It is also noticeable that the PM met with President Karzai of Afghanistan.  See Downing Street.  Very little detail has been released about their discussions though some reports suggest that Hague has stated that Karzai must "meet his commitments".  The UK's involvement in Afghanistan is a matter of huge public concern.  It is also a commitment with massive financial costs which weighs heavily at a time of serious financial crisis with the new UK government being faced with an unprecedented deficit.  Hague has indicated that Britain's military would stay involved in Afghanistan until "their job is done" but clear definition of what is required for it to "be done" is lacking.  To the general public in the UK the exact role remains unclear and the timescale endless.

A further worry is the stance being taken via-a-vis Iran.  There is no doubt that even the possibility of Iran acquiring nuclear weapons is a major concern but it has been announced that the US and UK will be seeking a stronger Security Council Resolution against Iran and one which will threaten "serious consequences".  Maybe there ought to be a very serious consideration about just what the UK, with its present fragile economy, can offer in terms of enforcement of any such resolution.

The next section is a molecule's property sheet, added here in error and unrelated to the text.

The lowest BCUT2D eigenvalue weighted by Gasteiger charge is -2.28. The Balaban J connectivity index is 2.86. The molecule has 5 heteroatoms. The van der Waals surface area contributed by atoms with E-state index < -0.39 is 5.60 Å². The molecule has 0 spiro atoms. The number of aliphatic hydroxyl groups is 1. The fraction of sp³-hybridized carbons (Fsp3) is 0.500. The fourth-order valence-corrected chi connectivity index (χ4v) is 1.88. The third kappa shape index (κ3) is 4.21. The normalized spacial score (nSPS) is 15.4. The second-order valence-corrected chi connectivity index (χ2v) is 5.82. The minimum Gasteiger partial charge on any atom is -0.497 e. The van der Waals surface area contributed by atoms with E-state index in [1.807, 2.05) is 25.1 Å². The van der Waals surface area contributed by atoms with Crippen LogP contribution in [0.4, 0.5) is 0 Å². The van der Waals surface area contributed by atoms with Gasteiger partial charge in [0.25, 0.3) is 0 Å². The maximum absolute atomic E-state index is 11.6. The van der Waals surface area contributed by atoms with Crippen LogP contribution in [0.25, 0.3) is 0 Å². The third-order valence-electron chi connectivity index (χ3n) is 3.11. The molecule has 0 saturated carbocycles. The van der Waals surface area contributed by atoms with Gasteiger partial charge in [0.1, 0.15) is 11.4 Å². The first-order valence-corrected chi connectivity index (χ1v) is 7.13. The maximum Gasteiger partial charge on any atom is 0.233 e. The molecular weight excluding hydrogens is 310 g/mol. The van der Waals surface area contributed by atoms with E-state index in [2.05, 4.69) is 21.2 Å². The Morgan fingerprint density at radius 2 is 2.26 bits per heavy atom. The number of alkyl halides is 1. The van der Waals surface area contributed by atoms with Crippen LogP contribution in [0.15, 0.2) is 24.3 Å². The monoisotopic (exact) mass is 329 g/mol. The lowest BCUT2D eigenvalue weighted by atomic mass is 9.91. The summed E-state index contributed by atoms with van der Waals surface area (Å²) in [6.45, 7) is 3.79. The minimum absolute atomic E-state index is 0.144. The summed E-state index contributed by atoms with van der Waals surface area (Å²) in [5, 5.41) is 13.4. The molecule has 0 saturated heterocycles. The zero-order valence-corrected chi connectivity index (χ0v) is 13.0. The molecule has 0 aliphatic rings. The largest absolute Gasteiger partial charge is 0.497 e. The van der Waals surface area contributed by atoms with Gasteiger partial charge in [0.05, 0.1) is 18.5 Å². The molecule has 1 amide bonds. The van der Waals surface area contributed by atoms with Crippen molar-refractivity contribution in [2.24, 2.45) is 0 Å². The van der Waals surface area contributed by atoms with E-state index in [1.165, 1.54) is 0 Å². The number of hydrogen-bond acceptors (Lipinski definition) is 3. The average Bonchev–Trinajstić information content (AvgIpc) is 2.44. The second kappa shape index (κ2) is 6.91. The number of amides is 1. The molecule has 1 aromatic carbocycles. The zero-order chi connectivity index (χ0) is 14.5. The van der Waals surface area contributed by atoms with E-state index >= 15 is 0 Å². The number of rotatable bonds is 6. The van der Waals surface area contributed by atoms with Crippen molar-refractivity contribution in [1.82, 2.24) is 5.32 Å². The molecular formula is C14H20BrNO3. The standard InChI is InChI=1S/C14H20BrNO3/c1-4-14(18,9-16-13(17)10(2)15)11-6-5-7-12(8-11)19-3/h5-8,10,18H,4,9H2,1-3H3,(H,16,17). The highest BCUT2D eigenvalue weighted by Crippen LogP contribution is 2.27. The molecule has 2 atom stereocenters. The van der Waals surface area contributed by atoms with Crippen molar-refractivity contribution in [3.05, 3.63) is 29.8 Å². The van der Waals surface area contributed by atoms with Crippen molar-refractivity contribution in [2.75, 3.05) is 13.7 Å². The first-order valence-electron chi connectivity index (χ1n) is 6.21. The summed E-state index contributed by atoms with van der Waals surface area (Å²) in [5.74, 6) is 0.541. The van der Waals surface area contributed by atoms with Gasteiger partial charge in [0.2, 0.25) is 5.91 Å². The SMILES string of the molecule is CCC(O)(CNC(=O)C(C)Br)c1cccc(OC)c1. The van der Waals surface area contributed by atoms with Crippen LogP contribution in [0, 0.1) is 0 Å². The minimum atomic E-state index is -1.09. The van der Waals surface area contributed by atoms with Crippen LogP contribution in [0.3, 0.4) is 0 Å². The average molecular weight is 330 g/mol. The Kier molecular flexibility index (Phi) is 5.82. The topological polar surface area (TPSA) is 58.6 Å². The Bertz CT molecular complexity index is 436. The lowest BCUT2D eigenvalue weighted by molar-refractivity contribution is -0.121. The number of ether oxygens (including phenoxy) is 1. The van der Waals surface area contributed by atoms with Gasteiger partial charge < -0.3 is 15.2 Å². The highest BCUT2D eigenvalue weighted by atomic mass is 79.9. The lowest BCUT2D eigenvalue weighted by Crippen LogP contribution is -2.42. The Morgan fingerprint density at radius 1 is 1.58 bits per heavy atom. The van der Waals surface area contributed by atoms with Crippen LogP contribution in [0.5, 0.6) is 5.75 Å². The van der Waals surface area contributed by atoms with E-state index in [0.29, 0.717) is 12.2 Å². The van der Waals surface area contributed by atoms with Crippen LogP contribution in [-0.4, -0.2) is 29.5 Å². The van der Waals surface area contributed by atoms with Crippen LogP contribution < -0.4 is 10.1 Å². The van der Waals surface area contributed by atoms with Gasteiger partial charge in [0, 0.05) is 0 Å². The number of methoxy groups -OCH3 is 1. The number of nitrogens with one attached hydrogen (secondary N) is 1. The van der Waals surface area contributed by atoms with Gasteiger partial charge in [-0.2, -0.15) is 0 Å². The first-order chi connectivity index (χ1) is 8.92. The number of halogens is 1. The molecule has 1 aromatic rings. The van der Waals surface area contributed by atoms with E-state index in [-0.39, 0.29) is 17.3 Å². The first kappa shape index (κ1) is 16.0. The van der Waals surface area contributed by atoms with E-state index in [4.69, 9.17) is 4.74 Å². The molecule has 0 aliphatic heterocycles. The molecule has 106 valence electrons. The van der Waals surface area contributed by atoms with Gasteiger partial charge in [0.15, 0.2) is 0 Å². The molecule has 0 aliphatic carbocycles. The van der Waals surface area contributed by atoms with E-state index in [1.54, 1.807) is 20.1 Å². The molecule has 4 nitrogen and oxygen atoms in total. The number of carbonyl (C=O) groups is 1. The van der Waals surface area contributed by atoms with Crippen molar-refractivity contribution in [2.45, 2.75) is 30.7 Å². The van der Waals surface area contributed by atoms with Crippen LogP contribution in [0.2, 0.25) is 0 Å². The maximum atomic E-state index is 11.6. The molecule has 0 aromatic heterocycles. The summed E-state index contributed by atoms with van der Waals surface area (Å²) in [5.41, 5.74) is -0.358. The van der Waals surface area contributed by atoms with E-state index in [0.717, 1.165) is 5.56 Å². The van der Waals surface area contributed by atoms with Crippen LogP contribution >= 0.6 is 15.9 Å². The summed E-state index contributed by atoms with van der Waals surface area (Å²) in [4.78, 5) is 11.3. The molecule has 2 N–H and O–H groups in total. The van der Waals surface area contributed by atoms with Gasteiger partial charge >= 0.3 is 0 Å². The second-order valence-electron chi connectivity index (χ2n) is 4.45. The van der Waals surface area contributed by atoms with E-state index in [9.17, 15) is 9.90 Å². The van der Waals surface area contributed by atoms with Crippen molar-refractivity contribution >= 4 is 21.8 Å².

A further question is - just what will the UK try to do to secure better regard for Human Rights in Iran and in many other countries?  A necessary pre-condition to achieving anything must be that the UK's own stance on human rights both at home and abroad.